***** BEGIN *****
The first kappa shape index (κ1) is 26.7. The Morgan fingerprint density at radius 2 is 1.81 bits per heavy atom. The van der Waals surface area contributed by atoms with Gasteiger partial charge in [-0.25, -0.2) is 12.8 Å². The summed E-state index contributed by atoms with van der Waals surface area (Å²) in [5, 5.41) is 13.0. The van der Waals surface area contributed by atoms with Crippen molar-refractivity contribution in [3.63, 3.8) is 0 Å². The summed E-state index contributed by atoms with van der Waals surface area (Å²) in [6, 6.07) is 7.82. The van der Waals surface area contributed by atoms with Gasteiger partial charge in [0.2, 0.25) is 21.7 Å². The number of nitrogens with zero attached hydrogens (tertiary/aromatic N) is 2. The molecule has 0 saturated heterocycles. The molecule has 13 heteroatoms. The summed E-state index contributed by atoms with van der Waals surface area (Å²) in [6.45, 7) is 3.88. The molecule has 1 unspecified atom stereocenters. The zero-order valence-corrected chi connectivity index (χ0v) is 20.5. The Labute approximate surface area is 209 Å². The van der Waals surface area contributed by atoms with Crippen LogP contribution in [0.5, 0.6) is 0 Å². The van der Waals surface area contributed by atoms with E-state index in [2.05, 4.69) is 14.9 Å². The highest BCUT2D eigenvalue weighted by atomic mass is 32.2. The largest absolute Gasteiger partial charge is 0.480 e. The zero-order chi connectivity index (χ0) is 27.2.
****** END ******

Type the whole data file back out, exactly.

The first kappa shape index (κ1) is 26.7. The Morgan fingerprint density at radius 2 is 1.81 bits per heavy atom. The van der Waals surface area contributed by atoms with Gasteiger partial charge in [-0.25, -0.2) is 12.8 Å². The summed E-state index contributed by atoms with van der Waals surface area (Å²) in [5, 5.41) is 13.0. The van der Waals surface area contributed by atoms with Crippen molar-refractivity contribution in [3.63, 3.8) is 0 Å². The summed E-state index contributed by atoms with van der Waals surface area (Å²) in [6, 6.07) is 7.82. The van der Waals surface area contributed by atoms with Gasteiger partial charge in [0.2, 0.25) is 21.7 Å². The number of nitrogens with zero attached hydrogens (tertiary/aromatic N) is 2. The molecule has 0 saturated heterocycles. The molecule has 13 heteroatoms. The summed E-state index contributed by atoms with van der Waals surface area (Å²) in [6.45, 7) is 3.88. The molecule has 1 unspecified atom stereocenters. The zero-order valence-corrected chi connectivity index (χ0v) is 20.5. The Labute approximate surface area is 209 Å². The van der Waals surface area contributed by atoms with Crippen LogP contribution in [0.5, 0.6) is 0 Å². The van der Waals surface area contributed by atoms with E-state index in [2.05, 4.69) is 14.9 Å². The highest BCUT2D eigenvalue weighted by atomic mass is 32.2. The largest absolute Gasteiger partial charge is 0.480 e. The zero-order chi connectivity index (χ0) is 27.2.